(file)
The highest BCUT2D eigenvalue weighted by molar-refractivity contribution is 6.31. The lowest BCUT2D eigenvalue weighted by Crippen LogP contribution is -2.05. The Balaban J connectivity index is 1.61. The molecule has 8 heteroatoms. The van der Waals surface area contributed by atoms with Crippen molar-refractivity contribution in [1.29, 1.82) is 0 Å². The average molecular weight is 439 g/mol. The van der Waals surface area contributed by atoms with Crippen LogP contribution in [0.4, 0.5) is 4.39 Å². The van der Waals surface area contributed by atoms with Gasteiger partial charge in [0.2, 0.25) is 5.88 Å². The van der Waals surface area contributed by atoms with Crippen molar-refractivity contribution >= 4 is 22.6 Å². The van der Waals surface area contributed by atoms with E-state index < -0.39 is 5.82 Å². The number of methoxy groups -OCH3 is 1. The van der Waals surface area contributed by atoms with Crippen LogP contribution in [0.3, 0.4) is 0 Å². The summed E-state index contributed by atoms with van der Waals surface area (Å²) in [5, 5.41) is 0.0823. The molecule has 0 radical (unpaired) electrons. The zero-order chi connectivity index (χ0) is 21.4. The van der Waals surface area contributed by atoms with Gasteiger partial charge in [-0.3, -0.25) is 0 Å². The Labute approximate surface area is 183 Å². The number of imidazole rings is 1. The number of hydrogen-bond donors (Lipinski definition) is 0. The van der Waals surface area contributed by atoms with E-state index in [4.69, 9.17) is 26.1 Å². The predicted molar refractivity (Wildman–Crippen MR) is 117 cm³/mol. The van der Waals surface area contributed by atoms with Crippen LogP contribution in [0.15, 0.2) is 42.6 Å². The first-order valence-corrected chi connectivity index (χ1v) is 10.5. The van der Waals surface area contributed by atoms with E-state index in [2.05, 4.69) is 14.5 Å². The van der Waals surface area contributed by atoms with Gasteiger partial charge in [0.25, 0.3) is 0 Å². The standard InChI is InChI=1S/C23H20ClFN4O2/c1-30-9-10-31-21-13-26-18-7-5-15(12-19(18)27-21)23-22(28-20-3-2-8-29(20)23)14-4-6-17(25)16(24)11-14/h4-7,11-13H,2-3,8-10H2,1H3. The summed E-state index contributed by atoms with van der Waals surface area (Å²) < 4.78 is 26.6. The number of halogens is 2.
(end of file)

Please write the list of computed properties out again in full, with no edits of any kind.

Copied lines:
The highest BCUT2D eigenvalue weighted by molar-refractivity contribution is 6.31. The lowest BCUT2D eigenvalue weighted by Crippen LogP contribution is -2.05. The Balaban J connectivity index is 1.61. The molecule has 8 heteroatoms. The van der Waals surface area contributed by atoms with Crippen molar-refractivity contribution in [1.29, 1.82) is 0 Å². The average molecular weight is 439 g/mol. The van der Waals surface area contributed by atoms with Crippen LogP contribution in [0.4, 0.5) is 4.39 Å². The van der Waals surface area contributed by atoms with Gasteiger partial charge in [0.2, 0.25) is 5.88 Å². The van der Waals surface area contributed by atoms with Crippen molar-refractivity contribution >= 4 is 22.6 Å². The van der Waals surface area contributed by atoms with E-state index < -0.39 is 5.82 Å². The number of methoxy groups -OCH3 is 1. The van der Waals surface area contributed by atoms with Crippen LogP contribution in [0.3, 0.4) is 0 Å². The summed E-state index contributed by atoms with van der Waals surface area (Å²) in [5, 5.41) is 0.0823. The molecule has 0 radical (unpaired) electrons. The zero-order chi connectivity index (χ0) is 21.4. The van der Waals surface area contributed by atoms with Gasteiger partial charge in [-0.3, -0.25) is 0 Å². The Labute approximate surface area is 183 Å². The number of imidazole rings is 1. The number of hydrogen-bond donors (Lipinski definition) is 0. The van der Waals surface area contributed by atoms with E-state index in [4.69, 9.17) is 26.1 Å². The predicted molar refractivity (Wildman–Crippen MR) is 117 cm³/mol. The van der Waals surface area contributed by atoms with Crippen LogP contribution in [0.15, 0.2) is 42.6 Å². The first-order valence-corrected chi connectivity index (χ1v) is 10.5. The van der Waals surface area contributed by atoms with E-state index in [2.05, 4.69) is 14.5 Å². The van der Waals surface area contributed by atoms with Gasteiger partial charge in [0.25, 0.3) is 0 Å². The standard InChI is InChI=1S/C23H20ClFN4O2/c1-30-9-10-31-21-13-26-18-7-5-15(12-19(18)27-21)23-22(28-20-3-2-8-29(20)23)14-4-6-17(25)16(24)11-14/h4-7,11-13H,2-3,8-10H2,1H3. The summed E-state index contributed by atoms with van der Waals surface area (Å²) < 4.78 is 26.6. The number of halogens is 2.